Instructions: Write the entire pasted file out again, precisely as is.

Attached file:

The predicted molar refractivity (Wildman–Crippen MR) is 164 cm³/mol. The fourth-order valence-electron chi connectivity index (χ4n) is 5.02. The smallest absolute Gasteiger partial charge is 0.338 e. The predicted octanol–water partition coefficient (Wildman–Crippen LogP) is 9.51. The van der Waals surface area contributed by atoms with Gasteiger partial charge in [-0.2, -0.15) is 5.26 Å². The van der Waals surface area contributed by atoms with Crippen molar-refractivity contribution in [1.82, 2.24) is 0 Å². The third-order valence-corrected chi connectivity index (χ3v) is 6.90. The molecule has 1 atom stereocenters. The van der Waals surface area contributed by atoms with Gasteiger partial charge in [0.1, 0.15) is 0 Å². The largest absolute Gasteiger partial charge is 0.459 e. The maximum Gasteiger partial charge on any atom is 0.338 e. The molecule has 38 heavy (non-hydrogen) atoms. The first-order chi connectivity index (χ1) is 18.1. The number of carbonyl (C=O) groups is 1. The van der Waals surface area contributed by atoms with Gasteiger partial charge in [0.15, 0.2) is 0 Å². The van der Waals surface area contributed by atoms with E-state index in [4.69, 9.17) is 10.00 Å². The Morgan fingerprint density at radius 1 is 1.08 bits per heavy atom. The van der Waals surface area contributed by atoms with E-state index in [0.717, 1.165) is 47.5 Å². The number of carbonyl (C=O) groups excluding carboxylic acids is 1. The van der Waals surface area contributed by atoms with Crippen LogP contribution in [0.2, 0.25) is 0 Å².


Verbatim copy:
The predicted molar refractivity (Wildman–Crippen MR) is 164 cm³/mol. The fourth-order valence-electron chi connectivity index (χ4n) is 5.02. The smallest absolute Gasteiger partial charge is 0.338 e. The predicted octanol–water partition coefficient (Wildman–Crippen LogP) is 9.51. The van der Waals surface area contributed by atoms with Gasteiger partial charge in [-0.2, -0.15) is 5.26 Å². The van der Waals surface area contributed by atoms with Crippen molar-refractivity contribution in [1.82, 2.24) is 0 Å². The third-order valence-corrected chi connectivity index (χ3v) is 6.90. The molecule has 1 atom stereocenters. The van der Waals surface area contributed by atoms with Gasteiger partial charge in [0.1, 0.15) is 0 Å². The largest absolute Gasteiger partial charge is 0.459 e. The maximum Gasteiger partial charge on any atom is 0.338 e. The molecule has 38 heavy (non-hydrogen) atoms. The first-order chi connectivity index (χ1) is 18.1. The number of carbonyl (C=O) groups is 1. The van der Waals surface area contributed by atoms with Gasteiger partial charge in [0.15, 0.2) is 0 Å². The van der Waals surface area contributed by atoms with E-state index in [4.69, 9.17) is 10.00 Å². The Morgan fingerprint density at radius 1 is 1.08 bits per heavy atom. The van der Waals surface area contributed by atoms with E-state index in [0.717, 1.165) is 47.5 Å². The number of carbonyl (C=O) groups excluding carboxylic acids is 1. The van der Waals surface area contributed by atoms with Crippen LogP contribution in [0.2, 0.25) is 0 Å².